If you check your business credit reports and find mistakes, you’ll need to dispute the inaccurate information. Because there’s no federal law that governs business credit report disputes, procedures vary from bureau to bureau:

Dun & Bradstreet

You can use D&B’s iUpdate service to file disputes. Sign up here.


The owner or principal of the business must contact Equifax to initiate a dispute:


Equifax can re-investigate a disputed trade or public record item. Provide supporting documentation that will be verified. Equifax cannot accept additional trade references that do not appear on the report, or update or add any principal or firmographic information.


To make changes to your Experian business profile (i.e. address, sales, employees, etc), visit To dispute account information, purchase your credit report here. Print out your full updated report, circle the incorrect information and write in the reason you are disputing that item. Then email that information to along with any documentation.


How can I check my business credit score?

While there are more than 150 places where you can check and monitor your personal credit scores for free, there are far fewer places to check your business credit scores for free. Nav is currently the only source showing free business credit data from all the three major commercial bureaus. Learn more about business credit scores here.

In addition to a free personal credit score, a free Nav account will provide you with letter grades to help you understand whether your business has a good credit score. Also, keep in mind that business owners who maintain strong personal credit scores and good business credit scores are in the best position to get financing. Both matter.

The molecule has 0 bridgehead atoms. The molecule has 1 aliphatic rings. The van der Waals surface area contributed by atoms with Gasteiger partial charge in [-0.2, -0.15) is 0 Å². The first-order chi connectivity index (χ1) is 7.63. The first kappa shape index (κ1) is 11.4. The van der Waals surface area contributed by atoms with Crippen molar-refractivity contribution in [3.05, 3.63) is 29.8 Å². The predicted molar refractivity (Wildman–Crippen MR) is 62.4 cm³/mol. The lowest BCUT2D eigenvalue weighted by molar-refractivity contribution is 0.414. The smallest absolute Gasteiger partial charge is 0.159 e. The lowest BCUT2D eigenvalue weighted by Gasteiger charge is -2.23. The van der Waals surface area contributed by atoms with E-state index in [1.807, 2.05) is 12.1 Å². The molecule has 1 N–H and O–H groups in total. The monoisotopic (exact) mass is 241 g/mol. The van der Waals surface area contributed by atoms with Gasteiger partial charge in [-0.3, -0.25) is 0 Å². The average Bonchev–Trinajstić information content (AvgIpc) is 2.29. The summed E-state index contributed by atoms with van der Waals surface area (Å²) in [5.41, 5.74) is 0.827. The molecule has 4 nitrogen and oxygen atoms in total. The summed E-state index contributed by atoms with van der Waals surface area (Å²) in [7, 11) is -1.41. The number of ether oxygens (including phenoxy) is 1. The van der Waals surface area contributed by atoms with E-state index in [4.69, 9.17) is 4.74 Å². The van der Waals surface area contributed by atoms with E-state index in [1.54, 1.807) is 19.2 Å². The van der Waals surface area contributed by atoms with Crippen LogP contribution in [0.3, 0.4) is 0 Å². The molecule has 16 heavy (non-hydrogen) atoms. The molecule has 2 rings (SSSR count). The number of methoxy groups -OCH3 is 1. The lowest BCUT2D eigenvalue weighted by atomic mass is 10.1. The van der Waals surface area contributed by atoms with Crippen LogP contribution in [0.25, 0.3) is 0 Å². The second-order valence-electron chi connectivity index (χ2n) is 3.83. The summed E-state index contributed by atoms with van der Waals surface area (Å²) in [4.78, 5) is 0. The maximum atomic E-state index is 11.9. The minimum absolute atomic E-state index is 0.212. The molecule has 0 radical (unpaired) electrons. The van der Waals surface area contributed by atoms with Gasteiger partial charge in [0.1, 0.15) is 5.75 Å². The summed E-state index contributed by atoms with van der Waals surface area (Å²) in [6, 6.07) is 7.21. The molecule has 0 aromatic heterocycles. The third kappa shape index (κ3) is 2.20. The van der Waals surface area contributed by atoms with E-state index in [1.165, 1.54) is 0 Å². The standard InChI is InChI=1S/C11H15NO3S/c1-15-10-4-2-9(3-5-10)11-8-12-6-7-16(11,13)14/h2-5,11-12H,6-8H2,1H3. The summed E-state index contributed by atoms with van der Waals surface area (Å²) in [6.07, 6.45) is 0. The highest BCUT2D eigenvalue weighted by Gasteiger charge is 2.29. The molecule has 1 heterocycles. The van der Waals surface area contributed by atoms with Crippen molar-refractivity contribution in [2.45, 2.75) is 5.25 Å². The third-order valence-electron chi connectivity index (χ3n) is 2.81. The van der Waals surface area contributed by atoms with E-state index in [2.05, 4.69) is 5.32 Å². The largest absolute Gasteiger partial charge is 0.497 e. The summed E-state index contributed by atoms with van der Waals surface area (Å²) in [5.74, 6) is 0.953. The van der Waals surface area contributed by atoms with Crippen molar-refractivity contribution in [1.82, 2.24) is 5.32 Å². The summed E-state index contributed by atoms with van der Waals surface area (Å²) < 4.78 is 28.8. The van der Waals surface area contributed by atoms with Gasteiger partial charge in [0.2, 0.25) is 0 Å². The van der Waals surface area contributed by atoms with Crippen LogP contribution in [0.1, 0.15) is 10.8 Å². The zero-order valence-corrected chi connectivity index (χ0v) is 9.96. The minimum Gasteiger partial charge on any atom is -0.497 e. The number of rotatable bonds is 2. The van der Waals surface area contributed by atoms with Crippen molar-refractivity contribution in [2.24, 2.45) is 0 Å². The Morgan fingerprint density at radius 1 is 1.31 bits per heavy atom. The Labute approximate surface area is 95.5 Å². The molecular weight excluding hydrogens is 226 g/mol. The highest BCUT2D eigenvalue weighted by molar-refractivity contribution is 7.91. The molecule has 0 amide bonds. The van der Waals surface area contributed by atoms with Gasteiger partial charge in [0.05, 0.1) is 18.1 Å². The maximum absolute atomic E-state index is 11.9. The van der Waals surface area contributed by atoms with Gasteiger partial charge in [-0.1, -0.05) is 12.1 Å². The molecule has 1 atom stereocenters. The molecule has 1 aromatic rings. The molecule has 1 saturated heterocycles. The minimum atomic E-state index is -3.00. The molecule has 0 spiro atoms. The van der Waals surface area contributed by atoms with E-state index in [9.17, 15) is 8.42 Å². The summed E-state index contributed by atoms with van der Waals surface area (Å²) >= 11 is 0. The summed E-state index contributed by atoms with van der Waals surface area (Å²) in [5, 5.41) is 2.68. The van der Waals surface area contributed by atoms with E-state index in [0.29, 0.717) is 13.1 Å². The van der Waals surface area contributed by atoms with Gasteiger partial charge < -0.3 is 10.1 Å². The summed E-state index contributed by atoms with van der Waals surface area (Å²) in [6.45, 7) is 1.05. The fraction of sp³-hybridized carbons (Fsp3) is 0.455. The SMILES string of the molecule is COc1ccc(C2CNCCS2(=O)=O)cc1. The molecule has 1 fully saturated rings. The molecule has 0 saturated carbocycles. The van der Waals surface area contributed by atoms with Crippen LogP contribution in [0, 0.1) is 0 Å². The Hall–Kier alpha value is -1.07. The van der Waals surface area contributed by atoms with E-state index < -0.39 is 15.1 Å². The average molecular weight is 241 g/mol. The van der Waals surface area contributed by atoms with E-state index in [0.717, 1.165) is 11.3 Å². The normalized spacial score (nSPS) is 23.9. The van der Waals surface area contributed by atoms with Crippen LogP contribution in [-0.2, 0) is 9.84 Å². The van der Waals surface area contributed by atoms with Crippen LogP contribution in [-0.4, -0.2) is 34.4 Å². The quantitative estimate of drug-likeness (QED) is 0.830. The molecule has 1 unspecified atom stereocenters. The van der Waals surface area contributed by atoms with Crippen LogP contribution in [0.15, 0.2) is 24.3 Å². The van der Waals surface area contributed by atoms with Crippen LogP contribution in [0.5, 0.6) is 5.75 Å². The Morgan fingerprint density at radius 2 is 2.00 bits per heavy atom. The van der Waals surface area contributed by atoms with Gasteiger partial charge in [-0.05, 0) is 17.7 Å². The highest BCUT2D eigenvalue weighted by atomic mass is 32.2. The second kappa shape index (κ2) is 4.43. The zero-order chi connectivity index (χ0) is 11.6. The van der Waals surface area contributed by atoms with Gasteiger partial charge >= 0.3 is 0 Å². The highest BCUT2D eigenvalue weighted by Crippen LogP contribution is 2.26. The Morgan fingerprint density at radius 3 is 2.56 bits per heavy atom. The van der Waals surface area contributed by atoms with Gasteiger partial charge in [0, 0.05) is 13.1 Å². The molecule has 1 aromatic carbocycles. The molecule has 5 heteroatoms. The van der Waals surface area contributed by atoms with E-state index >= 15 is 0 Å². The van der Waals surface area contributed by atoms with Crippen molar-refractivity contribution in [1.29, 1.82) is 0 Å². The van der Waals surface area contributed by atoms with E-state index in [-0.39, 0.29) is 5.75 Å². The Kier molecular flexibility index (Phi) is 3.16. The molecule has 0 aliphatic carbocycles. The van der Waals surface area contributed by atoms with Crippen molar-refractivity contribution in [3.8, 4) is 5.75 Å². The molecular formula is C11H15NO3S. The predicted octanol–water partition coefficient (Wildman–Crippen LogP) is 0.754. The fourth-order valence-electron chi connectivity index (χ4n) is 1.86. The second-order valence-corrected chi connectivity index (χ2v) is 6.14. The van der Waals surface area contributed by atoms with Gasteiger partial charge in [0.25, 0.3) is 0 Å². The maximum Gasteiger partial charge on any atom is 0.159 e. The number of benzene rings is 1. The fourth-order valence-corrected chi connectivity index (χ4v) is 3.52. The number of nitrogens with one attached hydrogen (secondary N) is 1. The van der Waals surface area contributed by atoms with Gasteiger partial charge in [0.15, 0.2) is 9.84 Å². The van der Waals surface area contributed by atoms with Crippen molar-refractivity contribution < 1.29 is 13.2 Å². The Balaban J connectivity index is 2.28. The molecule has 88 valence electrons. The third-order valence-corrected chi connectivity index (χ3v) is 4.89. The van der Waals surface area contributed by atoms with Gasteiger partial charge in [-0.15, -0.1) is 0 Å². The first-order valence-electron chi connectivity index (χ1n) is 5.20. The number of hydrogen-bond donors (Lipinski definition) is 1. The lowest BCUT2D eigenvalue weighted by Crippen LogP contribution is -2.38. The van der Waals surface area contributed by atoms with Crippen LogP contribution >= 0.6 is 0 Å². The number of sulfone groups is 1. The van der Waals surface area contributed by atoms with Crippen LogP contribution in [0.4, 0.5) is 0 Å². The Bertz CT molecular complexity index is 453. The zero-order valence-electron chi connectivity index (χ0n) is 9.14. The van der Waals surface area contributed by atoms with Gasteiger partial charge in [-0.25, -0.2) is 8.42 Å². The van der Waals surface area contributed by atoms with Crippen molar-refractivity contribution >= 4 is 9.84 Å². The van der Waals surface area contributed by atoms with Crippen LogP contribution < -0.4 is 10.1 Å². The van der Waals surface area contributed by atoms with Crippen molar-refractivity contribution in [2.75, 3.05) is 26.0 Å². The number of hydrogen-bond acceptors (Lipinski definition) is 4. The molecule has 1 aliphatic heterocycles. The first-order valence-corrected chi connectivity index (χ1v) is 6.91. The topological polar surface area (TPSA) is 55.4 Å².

Can I get business credit reports through Credit Karma?

Credit Karma does not offer free business credit reports or business credit scores, only personal credit reports. Nav has been called the “Credit Karma for business credit.” It is the only place offering free business credit reports from the three main commercial credit reporting agencies.

How long can negative information remain on business credit reports?

Since no federal law governs business credit, there are no restrictions on how long information can appear in your business credit history. Each bureau has its own policies. Some information may be reported for more than ten years! You’ll find more details on reporting periods for business credit here. 

Can I build business credit as a sole proprietor?

Yes, you can build business credit as a sole proprietor. To do so, though, you should have a register your business name with your state as a fictitious name or “doing business as” or “DBA.” You can then obtain business credit cards and/or vendor accounts in the name of your business. Keep in mind, though, until you establish a legal entity for your business, such as an S or C Corp or LLC, your business and personal credit will be impossible to completely separate and you’ll likely have to sign a personal guarantee when you get financing.

Is my EIN used for business credit?

Since Social Security numbers are such an important identifier for your personal credit, it’s logical to assume your Employer Identification Number (EIN) will play the same role as an identifier for your business credit. Instead, the collection and use of EINs by business credit reporting agencies varies significantly from bureau to bureau. You’ll find some of your credit reports list that information, while others may not.

Each commercial credit agency creates its own identifier: Experian uses its own Business Identification Number (BIN), Equifax assigns an Equifax ID, and Dun & Bradstreet creates a D&B D-U-N-S number for each business.